Effectiveness of primary androgen-deprivation therapy for clinically localized prostate cancer

4 min


Androgen deprivation therapy (ADT) is an effective palliative treatment for metastatic prostate cancer and is a useful treatment in certain clinical settings. However, despite not being recommended in professional guidelines, ADT is often used (in the USA) to treat clinically localised prostate cancer.

The effect of ADT on cause-specific and overall mortality has not been well established while evidence of adverse side effects of ADT has been accruing in recent years. Accurate mortality data can help to inform treatment decisions.


Given the increasing use of primary ADT and the risks of serious adverse effects, the aim of this study was to provide accurate mortality data for men diagnosed with clinically localised prostate cancer to assess the all-cause mortality effect of primary treatment with ADT.

The authors noted that other studies addressing similar questions have had various shortcomings.


This retrospective cohort study used utilisation and cancer registry data from three integrated health care plans in the USA that collect comprehensive data on diagnoses, clinical encounters, treatments and tumour-registry data.

Men who were diagnosed between 1995 and 2008, were not treated with curative intent therapy, and received follow-up until December 2010 were included in the study (n = 15,170; aged 35 years and older).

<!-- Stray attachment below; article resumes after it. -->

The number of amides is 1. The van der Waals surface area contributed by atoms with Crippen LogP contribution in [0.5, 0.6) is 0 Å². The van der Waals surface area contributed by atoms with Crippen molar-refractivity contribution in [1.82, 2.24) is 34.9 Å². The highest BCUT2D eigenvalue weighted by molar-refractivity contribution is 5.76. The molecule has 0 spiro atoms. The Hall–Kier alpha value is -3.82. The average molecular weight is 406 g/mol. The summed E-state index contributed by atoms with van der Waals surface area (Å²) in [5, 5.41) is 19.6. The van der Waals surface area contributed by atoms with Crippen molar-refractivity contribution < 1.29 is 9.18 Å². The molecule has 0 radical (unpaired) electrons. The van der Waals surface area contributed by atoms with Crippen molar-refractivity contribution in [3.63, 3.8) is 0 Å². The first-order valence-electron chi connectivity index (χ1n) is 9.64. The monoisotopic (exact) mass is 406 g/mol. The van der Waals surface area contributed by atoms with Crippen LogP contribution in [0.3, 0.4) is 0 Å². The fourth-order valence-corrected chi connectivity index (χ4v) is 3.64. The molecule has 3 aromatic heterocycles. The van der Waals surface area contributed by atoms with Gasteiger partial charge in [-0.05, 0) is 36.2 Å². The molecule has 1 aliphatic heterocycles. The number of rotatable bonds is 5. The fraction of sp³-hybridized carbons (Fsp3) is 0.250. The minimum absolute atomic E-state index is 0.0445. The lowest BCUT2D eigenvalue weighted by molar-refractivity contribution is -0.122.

Primary ADT was defined as receipt of medical ADT for localised prostate cancer within the first 12 months of the diagnosis and without radiation or radical prostatectomy.

The main outcomes were all-cause and prostate cancer-specific mortality. Data analysis included Cox proportional hazards models with and without propensity score analysis.

For each outcome, adjustment was made for socio-demographic and clinical prognostic factors and 34 comorbidities.

Sub-group analyses were conducted to see if associations of ADT with mortality differed according to clinical subgroups defined by baseline PSA/Gleason score/clinical stage or age at diagnosis.


3,435 of the 15,170 men received ADT in the first 12 months; this group had worse prognostic factors but after adjusting for propensity scores, balance was achieved between groups. There were 4,921 deaths in the study, 32% from prostate cancer.

Overall, primary ADT was associated with neither all-cause mortality (hazard ratio [HR], 1.04; 95% CI, 0.97 to 1.11) nor prostate-cancer-specific mortality (HR, 1.03; 95% CI, 0.89 to 1.19) after adjusting for all sociodemographic and clinical characteristics.

Primary ADT was associated with decreased risk of all-cause mortality only among the subgroup of men with a high risk of cancer progression (HR, 0.88; 95% CI, 0.78 to 0.97) and with increased risk of overall mortality in men with low-risk prostate cancer (HR, 1.41; 95% CI, 0.99 to 1.82).


The study did not identify an all-cause or prostate cancer-specific mortality benefit from primary ADT compared with no primary ADT for men with clinically localised prostate cancer who did not receive curative intent therapy.

Men with higher-risk disease may derive a small clinical benefit from primary ADT. The authors claim their study provides the best available contemporary evidence on the lack of survival benefit from primary ADT for men with clinically localised prostate cancer and that clinical trials to answer this question are unlikely.

Given the risk of adverse effects from ADT, there is no clinical rationale for using ADT in this context.

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